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Camp Hancock State Historic Site is located on the grounds of what was once a U.S. Army installation from 1872-1894. It was an infantry post (and originally called Camp Greeley) until 1877 and then became a supply depot for other forts in the region such as Fort Abraham Lincoln. The site features three attractions: a two-story, wood-frame structure that is the oldest building in the city, a 1909 Northern Pacific Locomotive, and the historic Bread of Life Church, which was built in 1880 and originally called St. George Episcopal Church. Inside the two-story building, which was originally the quartermaster/officer's house, is a permanent exhibit called "The Four Seasons at Camp Hancock," which explores the site's history. Given the site's historical significance, it was added to the National Register of Historic Places in 1972. It is managed by the State Historical Society of North Dakota as one of 57 state historic sites.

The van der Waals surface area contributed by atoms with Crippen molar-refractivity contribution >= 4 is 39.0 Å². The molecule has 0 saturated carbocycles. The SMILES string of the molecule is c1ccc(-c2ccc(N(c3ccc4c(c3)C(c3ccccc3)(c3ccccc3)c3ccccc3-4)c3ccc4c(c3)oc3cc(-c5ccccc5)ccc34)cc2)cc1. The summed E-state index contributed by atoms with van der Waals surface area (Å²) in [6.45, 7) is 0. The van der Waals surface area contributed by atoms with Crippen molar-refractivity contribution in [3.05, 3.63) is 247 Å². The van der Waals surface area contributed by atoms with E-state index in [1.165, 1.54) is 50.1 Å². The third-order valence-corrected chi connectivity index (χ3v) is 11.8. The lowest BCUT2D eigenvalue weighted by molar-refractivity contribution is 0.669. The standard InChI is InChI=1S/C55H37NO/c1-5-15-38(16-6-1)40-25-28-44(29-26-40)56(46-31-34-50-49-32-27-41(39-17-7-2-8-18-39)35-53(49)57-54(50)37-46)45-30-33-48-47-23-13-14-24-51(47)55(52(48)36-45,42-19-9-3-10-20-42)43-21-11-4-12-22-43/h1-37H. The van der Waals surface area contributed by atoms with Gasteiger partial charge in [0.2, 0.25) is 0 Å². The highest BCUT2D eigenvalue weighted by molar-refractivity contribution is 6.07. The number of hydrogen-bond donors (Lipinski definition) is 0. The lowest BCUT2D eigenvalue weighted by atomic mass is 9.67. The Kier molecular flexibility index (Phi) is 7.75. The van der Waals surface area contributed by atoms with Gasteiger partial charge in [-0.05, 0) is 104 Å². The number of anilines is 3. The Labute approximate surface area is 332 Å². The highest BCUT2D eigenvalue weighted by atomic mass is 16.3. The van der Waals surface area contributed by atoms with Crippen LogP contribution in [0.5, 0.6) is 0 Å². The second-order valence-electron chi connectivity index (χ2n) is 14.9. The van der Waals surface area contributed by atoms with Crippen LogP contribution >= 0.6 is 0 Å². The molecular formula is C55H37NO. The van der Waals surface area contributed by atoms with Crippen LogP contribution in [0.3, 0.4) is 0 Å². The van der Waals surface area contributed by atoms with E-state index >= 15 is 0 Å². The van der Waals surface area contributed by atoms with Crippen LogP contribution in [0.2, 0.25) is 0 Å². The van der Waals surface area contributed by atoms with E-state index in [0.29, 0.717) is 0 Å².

• This postcard shows what the site looked like when it operated as a weather station.
The camp was established to protect the construction of the Northern Pacific Railway as it passed beyond Bismarck. The security of having troops to protect the area also helped the city grow. In 1894, the Army no longer needed the fort and transferred ownership to the Department of Agriculture, which owned it until 1940. During that period, the two-story building was renovated from its original purpose as a quartermaster/officer's quarters into a U.S. Weather Bureau Station. From 1940-1949, the U.S. Soil Conservation Service took over the building and site. The State Historical Society of North Dakota acquired the building and this portion of the former camp site in 1951 and has remained in charge ever since. 
Sperry, James. "Camp Hancock State Historic Site." National Park Service - National Register of Historic Places Nomination Form. February 23, 1972.

Photo: Camp Hancock State Historic Site